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International Tax Cooperation

INTERNATIONAL TAX FACTSHEET

Australian International Tax Law

Australia has recently ratified the Convention on Mutual Administrative Assistance in Tax Matters, a tool designed to help national revenue authorities to enforce national tax laws. 

The Convention was developed jointly by the Organisation for Economic Cooperation and Development (OECD) and the Council of Europe with the goal of enabling international cooperation to exchange information about taxpayers, assist in the recovery of taxes, and to prevent tax avoidance and evasion. 

Thirty-eight countries have signed the Convention, including Australia, which became a signatory on 1 December 2012. 

What is the benefit of a Convention from the ATO's point of view?

The convention provides a multilateral basis for the exchange of tax information and recovery. This enables the ATO to actively seek - as well as the obligation to provide - administrative assistance for:

  • The exchange of taxpayer information;
  • Recovery of tax debts, including measures intended to conserve proceeds pending the formal recovery process being completed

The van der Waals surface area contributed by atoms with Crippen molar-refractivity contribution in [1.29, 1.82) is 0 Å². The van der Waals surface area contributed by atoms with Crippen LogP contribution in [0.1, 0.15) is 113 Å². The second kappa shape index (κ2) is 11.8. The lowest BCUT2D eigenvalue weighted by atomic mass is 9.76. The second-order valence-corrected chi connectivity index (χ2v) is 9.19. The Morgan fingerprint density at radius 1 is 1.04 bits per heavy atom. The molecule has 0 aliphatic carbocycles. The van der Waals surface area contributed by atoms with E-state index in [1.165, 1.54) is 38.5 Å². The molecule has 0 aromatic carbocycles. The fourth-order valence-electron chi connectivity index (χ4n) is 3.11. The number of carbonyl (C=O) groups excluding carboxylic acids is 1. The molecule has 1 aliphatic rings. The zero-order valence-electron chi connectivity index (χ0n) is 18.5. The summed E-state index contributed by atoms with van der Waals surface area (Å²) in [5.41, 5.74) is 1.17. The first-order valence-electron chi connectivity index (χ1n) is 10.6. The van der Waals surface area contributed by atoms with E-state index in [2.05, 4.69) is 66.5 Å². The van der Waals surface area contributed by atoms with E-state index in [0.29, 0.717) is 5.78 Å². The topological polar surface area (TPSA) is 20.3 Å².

• The service of documents

What types of taxes are included in the Convention?

The Convention covers a substantial range of taxes and its scope goes far beyond the standard terms of  a double taxation agreement. 

The list of taxes referenced in the document include:
  • Goods and Services Tax
  • Income tax
  • Capital Gains Tax
  • Superannuation taxes
  • Property taxes
  • Excise
  • Administrative fines and costs of recovery and interest.
  • Others not mentioned but which are not specifically excluded
How does this affect Australians and Australian businesses?

The ATO already has an extensive data-matching program in force to ensure that tax liabilities are properly reported. 

With the support of the signatories to the Convention, the Australian Tax Office now has the capability to call on other national revenue services to exchange information and assist in the recovery of tax claims for foreign income or assets. While there are some restrictions on what information can be exchanged, the interpretation of the Convention would lead some to assume that the recovery powers of the ATO are quite robust. 

For this reason, any businesses or individuals with international revenue, payments or tax obligation are well advised to seek professional input on what their obligations are both in the country where they are resident and any foreign taxation liabilities.  

More information

For more information about the Convention and international tax strategy, please contact Matt Zhou on 02 9957 4033 or via enquiry@batescosgrave.com.au.

Download PDF version of International Taxation Cooperation

Last updated August 2014. This factsheet is provided for information purposes only and is correct at the time of publishing. It should not be used in place of advice from your accountant


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